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The output gap in Norway--a comparison of different methods.

Are pressures in the economy strong or subdued? The answer to this question is important to a central bank operating an inflation-targeting monetary policy regime, because the degree of pressure in the economy can provide some indication of future inflation. The level of output that is at any time consistent with stable inflation is usually referred to as potential output. The output gap, which measures the difference between actual and potential output, is a commonly used measure of inflationary pressures in the economy.

The output gap is not directly observable, and must therefore be estimated. Different calculation methods, however, often produce different values for the output gap. In this article, a set of alternative methods for estimating the output gap are presented and compared. The different methods show a consistent pattern for the output gap, but there are also important differences. Our study shows that if the assessment of economic pressures is solely based on developments in the output gap as measured by one method, there is a risk of misjudging the economic situation. Assessments of the output gap must therefore also be based on professional judgment and supplementary indicators.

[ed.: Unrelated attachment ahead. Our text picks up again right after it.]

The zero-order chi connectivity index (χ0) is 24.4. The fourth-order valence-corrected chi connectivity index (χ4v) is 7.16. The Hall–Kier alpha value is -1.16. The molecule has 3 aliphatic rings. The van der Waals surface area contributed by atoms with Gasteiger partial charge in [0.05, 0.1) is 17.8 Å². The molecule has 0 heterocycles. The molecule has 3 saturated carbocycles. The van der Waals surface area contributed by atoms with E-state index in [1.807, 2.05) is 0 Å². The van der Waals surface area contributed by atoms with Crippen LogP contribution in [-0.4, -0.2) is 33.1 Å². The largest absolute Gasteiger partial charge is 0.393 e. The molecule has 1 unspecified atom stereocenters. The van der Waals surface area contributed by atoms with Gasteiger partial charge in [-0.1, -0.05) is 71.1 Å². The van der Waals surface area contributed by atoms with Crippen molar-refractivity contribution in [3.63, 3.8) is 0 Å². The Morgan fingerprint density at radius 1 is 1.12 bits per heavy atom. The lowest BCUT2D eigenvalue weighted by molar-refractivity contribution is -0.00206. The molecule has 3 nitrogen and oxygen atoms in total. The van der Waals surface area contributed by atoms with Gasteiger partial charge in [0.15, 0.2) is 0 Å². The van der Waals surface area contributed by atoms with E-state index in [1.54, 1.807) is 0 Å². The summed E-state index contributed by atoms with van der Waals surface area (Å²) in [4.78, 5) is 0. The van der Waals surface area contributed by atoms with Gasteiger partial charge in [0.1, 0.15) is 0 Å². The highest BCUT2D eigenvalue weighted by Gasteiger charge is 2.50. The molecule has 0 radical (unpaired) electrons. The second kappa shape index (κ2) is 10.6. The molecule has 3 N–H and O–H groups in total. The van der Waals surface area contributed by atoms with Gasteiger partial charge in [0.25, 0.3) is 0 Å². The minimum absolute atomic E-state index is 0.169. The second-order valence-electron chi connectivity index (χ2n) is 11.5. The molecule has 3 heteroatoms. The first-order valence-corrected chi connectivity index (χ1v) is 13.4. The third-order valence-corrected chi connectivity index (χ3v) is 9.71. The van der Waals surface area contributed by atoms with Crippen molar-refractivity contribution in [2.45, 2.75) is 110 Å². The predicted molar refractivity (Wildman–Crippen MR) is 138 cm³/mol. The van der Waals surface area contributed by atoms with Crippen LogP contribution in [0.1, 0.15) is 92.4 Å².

Assessments of the state of the economy are based on continuous monitoring and analysis of a number of economic indicators that represent different aspects of the economy. In order to summarise and quantify economic pressures, the output gap has proved to be a useful starting-point. Most inflation-targeting central banks therefore publish estimates of developments in the output gap in addition to inflation projections.